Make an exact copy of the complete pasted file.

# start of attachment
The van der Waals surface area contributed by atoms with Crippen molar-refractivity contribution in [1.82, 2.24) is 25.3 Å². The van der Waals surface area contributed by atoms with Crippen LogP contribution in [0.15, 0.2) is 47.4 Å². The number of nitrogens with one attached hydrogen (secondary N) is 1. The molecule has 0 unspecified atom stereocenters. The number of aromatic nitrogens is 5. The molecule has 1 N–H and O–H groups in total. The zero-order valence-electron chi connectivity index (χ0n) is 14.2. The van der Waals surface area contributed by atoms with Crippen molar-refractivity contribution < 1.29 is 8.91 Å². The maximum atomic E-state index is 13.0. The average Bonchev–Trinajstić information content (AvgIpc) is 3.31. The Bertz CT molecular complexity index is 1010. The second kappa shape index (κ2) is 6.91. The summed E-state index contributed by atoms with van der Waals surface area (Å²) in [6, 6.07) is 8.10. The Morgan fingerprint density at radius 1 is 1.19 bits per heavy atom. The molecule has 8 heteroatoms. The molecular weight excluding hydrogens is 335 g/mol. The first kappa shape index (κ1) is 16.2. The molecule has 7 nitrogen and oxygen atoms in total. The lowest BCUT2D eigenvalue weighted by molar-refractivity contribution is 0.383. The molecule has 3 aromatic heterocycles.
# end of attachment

The van der Waals surface area contributed by atoms with Crippen molar-refractivity contribution in [1.82, 2.24) is 25.3 Å². The van der Waals surface area contributed by atoms with Crippen LogP contribution in [0.15, 0.2) is 47.4 Å². The number of nitrogens with one attached hydrogen (secondary N) is 1. The molecule has 0 unspecified atom stereocenters. The number of aromatic nitrogens is 5. The molecule has 1 N–H and O–H groups in total. The zero-order valence-electron chi connectivity index (χ0n) is 14.2. The van der Waals surface area contributed by atoms with Crippen molar-refractivity contribution < 1.29 is 8.91 Å². The maximum atomic E-state index is 13.0. The average Bonchev–Trinajstić information content (AvgIpc) is 3.31. The Bertz CT molecular complexity index is 1010. The second kappa shape index (κ2) is 6.91. The summed E-state index contributed by atoms with van der Waals surface area (Å²) in [6, 6.07) is 8.10. The Morgan fingerprint density at radius 1 is 1.19 bits per heavy atom. The molecule has 8 heteroatoms. The molecular weight excluding hydrogens is 335 g/mol. The first kappa shape index (κ1) is 16.2. The molecule has 7 nitrogen and oxygen atoms in total. The lowest BCUT2D eigenvalue weighted by molar-refractivity contribution is 0.383. The molecule has 3 aromatic heterocycles.